Yesterday I searched ‘#cleaneating’ on Instagram, this retrieved 22,918,298 results.

In recent years there has been immense growth in the realms of healthy eating. There are endless dietary theories driven by the notion of achieving the upmost righteously healthy state. The famous can be seen endorsing raw foods, blood type, sugar-free and paleo diets. All manner of vegetables are being blitzed, blended and spiralised to achieve complete diet purity. Meanwhile the food industry is more than obliging in offering us virtuously healthy products at un-virtuously high prices; the irony therein is that the fewer ingredients a product has the more it will cost you.

Micro-thinking about micronutrients has left the realms of body builders and those with illness-related deficiencies, and permeated through to the general public. As seems to be common for many aspects of our society, we are unable to approach this fad of healthy eating in moderation. Socially, it is not uncommon to see a sense of hierarchal ranking as individuals discuss their bizarre niche healthy eating tendencies. If the juice you are drinking is the classic orange, as opposed to green, you are the lowest common denominator. Food behaviours are being used to create an identity.

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‘If the juice you are drinking is the classic orange, as opposed to green, you are the lowest common denominator’

The concept of a balanced diet has become warped; regardless of whether the primary motivation was wholesome, such fixation on what we are consuming can lead to a form of mental restriction. Food becomes an obsession.

Can following such a regimented restrictive diet really nourish the body and mind? In vigorously analysing and interrogating every potential mouthful, are we starving our minds of tasty freedom and abundance of flavours? And what happens when this fixation leads to a fear of foods which do not have ingredients labelled for inspection?

This relatively new phenomenon has been observed by medical professionals and the condition has been called Orthoexia Nervosa. The term originates from the Greek orthos, meaning “correct or right,” and orexis, meaning “hunger or appetite”. It is a fixation on righteous eating. Orthorexia can be distinguished from anorexia in the fact that its motivation is dietary purity, not weight loss.

There is no suggestion that adhering and enjoying a healthy diet identifies you as an orthorexic; the motivation to eat well is entirely isolated from this psychological condition which, with innocent beginnings, can turn into a life-suspending issue. The condition can lead to nutritional deficiencies. It has damaging consequences socially. Sufferers’ schedules are dictated by food; they become uncomfortable entering social situations which may challenge their dietary vigilance. An internalised battle of self-restriction and punishment leads to a neglect of relationships. The aim to cleanse the diet leads to a cleansing of all other colourful aspects of life.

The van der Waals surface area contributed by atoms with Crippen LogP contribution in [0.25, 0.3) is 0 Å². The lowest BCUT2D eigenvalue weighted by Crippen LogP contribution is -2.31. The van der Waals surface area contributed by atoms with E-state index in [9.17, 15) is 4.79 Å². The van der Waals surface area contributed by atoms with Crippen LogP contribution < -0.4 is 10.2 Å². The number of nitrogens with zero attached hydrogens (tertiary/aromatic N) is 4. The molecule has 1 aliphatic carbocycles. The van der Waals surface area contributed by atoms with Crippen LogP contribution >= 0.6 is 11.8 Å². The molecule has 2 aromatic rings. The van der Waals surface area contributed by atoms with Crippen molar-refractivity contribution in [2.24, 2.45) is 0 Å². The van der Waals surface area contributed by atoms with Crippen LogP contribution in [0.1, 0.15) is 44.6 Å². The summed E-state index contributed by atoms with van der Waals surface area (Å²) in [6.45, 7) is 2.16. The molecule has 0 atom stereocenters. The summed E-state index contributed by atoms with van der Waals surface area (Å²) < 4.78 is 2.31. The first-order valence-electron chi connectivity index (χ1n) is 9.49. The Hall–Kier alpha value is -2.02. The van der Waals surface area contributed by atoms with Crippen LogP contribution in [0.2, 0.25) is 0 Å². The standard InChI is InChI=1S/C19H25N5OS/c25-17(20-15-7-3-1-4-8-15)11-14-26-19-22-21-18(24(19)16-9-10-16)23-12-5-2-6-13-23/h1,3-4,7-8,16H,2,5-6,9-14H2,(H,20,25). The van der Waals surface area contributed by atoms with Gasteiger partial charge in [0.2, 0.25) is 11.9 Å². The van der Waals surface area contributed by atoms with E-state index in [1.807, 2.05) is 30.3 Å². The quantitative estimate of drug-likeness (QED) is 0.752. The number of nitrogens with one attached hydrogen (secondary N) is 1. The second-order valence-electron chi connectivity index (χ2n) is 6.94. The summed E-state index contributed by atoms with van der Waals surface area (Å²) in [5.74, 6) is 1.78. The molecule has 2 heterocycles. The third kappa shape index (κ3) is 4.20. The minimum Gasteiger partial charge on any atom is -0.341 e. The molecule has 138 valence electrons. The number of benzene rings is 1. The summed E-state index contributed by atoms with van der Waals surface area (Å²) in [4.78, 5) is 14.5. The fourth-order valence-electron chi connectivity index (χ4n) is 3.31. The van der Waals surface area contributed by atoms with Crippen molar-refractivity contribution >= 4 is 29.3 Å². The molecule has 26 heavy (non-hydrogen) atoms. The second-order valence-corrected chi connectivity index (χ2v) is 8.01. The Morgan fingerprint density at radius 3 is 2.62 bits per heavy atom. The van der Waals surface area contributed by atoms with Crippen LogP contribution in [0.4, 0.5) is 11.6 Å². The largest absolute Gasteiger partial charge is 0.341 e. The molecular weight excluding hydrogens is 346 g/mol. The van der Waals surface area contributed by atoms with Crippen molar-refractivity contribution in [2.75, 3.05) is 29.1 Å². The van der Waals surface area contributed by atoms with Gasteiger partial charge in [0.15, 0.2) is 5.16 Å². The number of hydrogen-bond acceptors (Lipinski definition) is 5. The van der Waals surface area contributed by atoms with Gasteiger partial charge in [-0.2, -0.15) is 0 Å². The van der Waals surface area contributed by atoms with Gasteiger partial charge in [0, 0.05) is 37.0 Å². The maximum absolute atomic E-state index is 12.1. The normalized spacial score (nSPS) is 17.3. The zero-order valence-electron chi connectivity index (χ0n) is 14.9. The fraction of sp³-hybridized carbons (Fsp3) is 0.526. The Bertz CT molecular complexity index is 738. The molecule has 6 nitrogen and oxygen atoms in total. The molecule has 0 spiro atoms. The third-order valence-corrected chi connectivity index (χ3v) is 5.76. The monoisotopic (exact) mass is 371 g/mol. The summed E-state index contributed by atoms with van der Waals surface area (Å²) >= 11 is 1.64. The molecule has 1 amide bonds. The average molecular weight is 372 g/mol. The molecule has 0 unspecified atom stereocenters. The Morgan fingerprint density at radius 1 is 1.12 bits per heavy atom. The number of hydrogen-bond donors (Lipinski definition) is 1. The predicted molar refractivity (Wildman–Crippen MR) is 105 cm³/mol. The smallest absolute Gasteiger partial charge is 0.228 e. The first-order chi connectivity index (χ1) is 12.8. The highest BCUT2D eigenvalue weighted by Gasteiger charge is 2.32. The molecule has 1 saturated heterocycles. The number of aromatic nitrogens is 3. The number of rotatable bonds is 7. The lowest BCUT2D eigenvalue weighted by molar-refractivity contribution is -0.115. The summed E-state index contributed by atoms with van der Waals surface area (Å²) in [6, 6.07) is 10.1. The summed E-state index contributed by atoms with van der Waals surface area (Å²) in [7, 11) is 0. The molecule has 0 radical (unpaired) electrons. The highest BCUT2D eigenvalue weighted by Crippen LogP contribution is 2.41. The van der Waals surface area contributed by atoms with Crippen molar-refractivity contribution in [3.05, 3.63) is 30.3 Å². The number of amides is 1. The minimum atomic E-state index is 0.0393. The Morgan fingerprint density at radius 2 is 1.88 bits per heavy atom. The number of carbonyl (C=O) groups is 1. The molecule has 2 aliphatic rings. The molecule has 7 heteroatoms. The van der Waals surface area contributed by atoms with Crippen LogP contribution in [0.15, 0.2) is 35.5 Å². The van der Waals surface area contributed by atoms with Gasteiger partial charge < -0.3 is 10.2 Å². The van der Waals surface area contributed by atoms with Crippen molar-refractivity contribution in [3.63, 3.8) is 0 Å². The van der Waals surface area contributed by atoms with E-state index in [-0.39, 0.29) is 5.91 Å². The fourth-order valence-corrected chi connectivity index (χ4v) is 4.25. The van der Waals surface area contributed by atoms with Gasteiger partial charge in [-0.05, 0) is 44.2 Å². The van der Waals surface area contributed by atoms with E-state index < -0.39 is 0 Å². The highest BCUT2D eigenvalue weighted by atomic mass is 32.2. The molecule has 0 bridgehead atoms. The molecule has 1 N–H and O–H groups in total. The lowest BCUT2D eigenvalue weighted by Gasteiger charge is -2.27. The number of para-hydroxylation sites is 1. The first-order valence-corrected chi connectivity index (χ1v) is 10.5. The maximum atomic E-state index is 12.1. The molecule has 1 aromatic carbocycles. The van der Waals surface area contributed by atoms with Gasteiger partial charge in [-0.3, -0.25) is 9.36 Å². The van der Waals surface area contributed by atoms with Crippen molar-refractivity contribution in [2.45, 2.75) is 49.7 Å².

Steven Bratman, MD, who defined orthorexia in 1996 described his battle with the condition “I pursued wellness through healthy eating for years, but gradually I began to sense that something was going wrong.The poetry of my life was disappearing. My ability to carry on normal conversations was hindered by intrusive thoughts of food. The need to obtain meals free of meat, fat, and artificial chemicals had put nearly all social forms of eating beyond my reach.  I was lonely and obsessed… I found it terribly difficult to free myself.  I had been seduced by righteous eating. The problem of my life’s meaning had been transferred inexorably to food, and I could not reclaim it.”

A series of questions have been compiled by NEDA , The National Eating Disorders Association. They aim to help identify whether an individual may be developing the signs of orthorexia.

  • Do you wish that occasionally you could just eat and not worry about food quality?
  • Do you ever wish you could spend less time on food and more time living and loving?
  • Does it seem beyond your ability to eat a meal prepared with love by someone else – one single meal – and not try to control what is served?
  • Are you constantly looking for ways foods are unhealthy for you?
  • Do love, joy, play and creativity take a back seat to following the perfect diet?
  • Do you feel guilt or self-loathing when you stray from your diet?
  • Do you feel in control when you stick to the “correct” diet?
  • Have you put yourself on a nutritional pedestal and wonder how others can possibly eat the foods they eat?

 

For more information on this condition visit: https://www.nationaleatingdisorders.org/orthorexia-nervosa